Municipal recycling has stalled and maybe now it makes sense to incinerate plastics and other solid waste in plants that create energy.
According to a headline and lengthy recent New York Times article: “Garbage Incineration Makes Comeback, Kindling Both Garbage and Debate”.
It seems that some communities, apparently a growing number, feel that recycling and composting really don’t make a lot of sense. The article focuses on a commercial garbage incinerator with a capacity of 3,000 tons daily about to start up in West Palm Beach, Florida. It’s the first such facility in about 20 years in the United States. Waste-to-energy plants, widely used elsewhere in the world, are also being studied or built in Maryland, Massachusetts, Nevada, Virginia, and Washington.
According to data released annually by the Environmental Protection Agency, national recycling rates have slowed after a fast takeoff in the 1990s. From 2010 to 2012, recycling rates nudged just slightly higher, from 34 to 34.5 percent. Rates went from 10.1 per cent in 1985 to 28.5 per cent in 2000. It’s hard to get a read on composting data that would involve compostable plastics because the EPA data includes yard waste, which constitutes the great bulk of composting and is separate from streams that would include food waste and plastic. I suspect those numbers are still tiny and not budging much.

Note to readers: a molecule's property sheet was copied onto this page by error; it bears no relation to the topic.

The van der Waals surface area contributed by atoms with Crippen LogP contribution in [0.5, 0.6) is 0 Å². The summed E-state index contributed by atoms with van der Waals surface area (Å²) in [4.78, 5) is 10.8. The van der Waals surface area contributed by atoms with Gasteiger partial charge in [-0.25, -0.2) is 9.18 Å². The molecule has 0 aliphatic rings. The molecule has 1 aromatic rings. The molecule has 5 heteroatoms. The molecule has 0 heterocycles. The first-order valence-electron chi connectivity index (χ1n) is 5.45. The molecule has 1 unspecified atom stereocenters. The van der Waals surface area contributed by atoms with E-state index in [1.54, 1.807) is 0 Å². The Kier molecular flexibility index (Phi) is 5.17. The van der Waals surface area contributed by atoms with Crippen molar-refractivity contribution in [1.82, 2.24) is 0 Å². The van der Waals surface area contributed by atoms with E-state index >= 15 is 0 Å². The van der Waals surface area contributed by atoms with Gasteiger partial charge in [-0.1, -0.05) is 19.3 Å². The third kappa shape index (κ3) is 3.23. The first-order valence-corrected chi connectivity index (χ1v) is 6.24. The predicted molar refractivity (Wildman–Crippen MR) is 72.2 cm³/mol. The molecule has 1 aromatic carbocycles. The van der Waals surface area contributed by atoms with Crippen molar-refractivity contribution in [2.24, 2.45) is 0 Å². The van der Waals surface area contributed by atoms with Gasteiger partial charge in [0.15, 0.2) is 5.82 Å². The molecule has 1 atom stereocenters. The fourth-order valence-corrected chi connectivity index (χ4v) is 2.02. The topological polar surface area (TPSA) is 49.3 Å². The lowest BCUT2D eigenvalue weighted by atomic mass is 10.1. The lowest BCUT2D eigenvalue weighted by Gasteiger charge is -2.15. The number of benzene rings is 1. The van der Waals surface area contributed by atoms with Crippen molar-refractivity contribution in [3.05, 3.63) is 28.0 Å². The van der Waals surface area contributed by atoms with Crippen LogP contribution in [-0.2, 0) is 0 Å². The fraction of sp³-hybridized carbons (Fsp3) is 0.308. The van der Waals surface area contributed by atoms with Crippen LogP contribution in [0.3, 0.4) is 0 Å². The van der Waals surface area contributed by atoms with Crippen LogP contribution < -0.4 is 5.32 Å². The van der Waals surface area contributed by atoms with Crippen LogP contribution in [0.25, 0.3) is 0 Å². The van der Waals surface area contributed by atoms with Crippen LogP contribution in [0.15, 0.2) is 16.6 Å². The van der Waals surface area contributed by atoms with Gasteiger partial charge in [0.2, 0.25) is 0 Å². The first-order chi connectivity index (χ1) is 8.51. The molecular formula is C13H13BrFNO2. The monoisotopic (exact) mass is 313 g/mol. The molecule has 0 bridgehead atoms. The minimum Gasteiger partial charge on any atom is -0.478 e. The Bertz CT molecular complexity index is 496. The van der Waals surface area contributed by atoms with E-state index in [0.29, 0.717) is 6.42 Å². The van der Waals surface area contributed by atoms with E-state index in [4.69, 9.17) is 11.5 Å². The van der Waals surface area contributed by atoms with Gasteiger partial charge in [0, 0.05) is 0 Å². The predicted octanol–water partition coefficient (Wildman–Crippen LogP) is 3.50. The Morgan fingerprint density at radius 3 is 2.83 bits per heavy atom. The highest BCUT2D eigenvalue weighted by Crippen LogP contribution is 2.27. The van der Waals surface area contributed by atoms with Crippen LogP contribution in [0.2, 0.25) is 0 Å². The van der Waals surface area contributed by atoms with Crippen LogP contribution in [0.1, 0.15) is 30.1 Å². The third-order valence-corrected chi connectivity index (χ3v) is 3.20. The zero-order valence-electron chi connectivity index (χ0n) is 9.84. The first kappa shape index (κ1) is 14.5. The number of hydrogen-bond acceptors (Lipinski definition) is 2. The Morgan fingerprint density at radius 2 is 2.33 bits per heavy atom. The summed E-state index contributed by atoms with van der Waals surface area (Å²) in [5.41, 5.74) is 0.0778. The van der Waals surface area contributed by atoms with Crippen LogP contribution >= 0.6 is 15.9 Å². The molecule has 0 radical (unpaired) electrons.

The New York Times cites two interesting examples of what’s happening:
*Indianapolis charges a fee for curbside recycling and has a recycling rate of just 10 percent. The other 90 percent is incinerated.
*Ocean City, Maryland, has dropped its recycling program and saves $500,000 by shipping all waste to an incinerator.
It seems like a great divide is emerging in the United States on how to deal with solid waste. West Coast cities such as San Francisco and Seattle promote and subsidize composting and recycling programs, which they feel are successful. There are pockets of similar thinking in other parts of the U.S. But many, if not most, places seem to struggle with the complexities and costs of recycling and composting.
For plastics, incineration is not a bad outcome. Many plastics are theoretically recyclable. But in practice, only PET bottles (31 percent in 2012) and HDPE white translucent bottles (28 percent) play a meaningful role in the commercial recycling stream, according to the latest available EPA data. And plastics have a higher fuel value and are much cleaner than coal.
The incineration route would also end the silliness of the marketing claims of many plastics as “recyclable” or “biodegradable”. If you listen to producer claims virtually all plastics are recyclable even reinforced thermosets. There’s a huge chasm between theoretical and economically practical. California has even banned use of the word biodegradable and only allows use of the word compostable when ASTM standards are met.